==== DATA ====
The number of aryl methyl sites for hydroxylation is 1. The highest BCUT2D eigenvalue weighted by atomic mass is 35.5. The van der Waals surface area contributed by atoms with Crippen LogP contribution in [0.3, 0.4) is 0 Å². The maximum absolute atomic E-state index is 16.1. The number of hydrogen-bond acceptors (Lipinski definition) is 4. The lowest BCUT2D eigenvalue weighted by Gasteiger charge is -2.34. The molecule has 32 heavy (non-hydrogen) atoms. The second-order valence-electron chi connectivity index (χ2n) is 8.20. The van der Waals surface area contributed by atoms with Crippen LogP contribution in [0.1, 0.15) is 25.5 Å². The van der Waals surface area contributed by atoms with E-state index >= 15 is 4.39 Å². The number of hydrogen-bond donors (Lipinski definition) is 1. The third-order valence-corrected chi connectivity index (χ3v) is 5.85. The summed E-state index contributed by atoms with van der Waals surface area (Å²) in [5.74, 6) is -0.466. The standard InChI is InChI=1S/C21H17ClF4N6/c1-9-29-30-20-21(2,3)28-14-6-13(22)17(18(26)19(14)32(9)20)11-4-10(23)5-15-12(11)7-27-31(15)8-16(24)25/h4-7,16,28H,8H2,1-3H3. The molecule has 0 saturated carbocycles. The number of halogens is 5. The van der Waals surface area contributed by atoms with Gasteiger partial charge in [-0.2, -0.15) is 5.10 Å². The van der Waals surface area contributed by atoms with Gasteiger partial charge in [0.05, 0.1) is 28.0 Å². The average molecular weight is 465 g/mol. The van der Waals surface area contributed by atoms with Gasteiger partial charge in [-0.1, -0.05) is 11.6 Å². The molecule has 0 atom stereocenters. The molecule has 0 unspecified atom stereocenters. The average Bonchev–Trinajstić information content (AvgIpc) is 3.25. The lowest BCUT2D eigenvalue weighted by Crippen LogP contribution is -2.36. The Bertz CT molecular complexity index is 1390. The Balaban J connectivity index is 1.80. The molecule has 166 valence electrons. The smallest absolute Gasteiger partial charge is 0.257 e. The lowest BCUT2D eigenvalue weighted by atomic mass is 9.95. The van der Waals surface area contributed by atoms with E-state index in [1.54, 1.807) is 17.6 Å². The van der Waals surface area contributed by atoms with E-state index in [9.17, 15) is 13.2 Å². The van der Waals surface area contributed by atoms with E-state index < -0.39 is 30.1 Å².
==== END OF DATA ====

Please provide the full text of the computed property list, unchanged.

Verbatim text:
The number of aryl methyl sites for hydroxylation is 1. The highest BCUT2D eigenvalue weighted by atomic mass is 35.5. The van der Waals surface area contributed by atoms with Crippen LogP contribution in [0.3, 0.4) is 0 Å². The maximum absolute atomic E-state index is 16.1. The number of hydrogen-bond acceptors (Lipinski definition) is 4. The lowest BCUT2D eigenvalue weighted by Gasteiger charge is -2.34. The molecule has 32 heavy (non-hydrogen) atoms. The second-order valence-electron chi connectivity index (χ2n) is 8.20. The van der Waals surface area contributed by atoms with Crippen LogP contribution in [0.1, 0.15) is 25.5 Å². The van der Waals surface area contributed by atoms with E-state index >= 15 is 4.39 Å². The number of hydrogen-bond donors (Lipinski definition) is 1. The third-order valence-corrected chi connectivity index (χ3v) is 5.85. The summed E-state index contributed by atoms with van der Waals surface area (Å²) in [5.74, 6) is -0.466. The standard InChI is InChI=1S/C21H17ClF4N6/c1-9-29-30-20-21(2,3)28-14-6-13(22)17(18(26)19(14)32(9)20)11-4-10(23)5-15-12(11)7-27-31(15)8-16(24)25/h4-7,16,28H,8H2,1-3H3. The molecule has 0 saturated carbocycles. The number of halogens is 5. The van der Waals surface area contributed by atoms with Gasteiger partial charge in [-0.2, -0.15) is 5.10 Å². The van der Waals surface area contributed by atoms with Gasteiger partial charge in [0.05, 0.1) is 28.0 Å². The average molecular weight is 465 g/mol. The van der Waals surface area contributed by atoms with Gasteiger partial charge in [-0.1, -0.05) is 11.6 Å². The molecule has 0 atom stereocenters. The molecule has 0 unspecified atom stereocenters. The average Bonchev–Trinajstić information content (AvgIpc) is 3.25. The lowest BCUT2D eigenvalue weighted by Crippen LogP contribution is -2.36. The Bertz CT molecular complexity index is 1390. The Balaban J connectivity index is 1.80. The molecule has 166 valence electrons. The smallest absolute Gasteiger partial charge is 0.257 e. The lowest BCUT2D eigenvalue weighted by atomic mass is 9.95. The van der Waals surface area contributed by atoms with E-state index in [1.54, 1.807) is 17.6 Å². The van der Waals surface area contributed by atoms with E-state index in [9.17, 15) is 13.2 Å². The van der Waals surface area contributed by atoms with E-state index < -0.39 is 30.1 Å².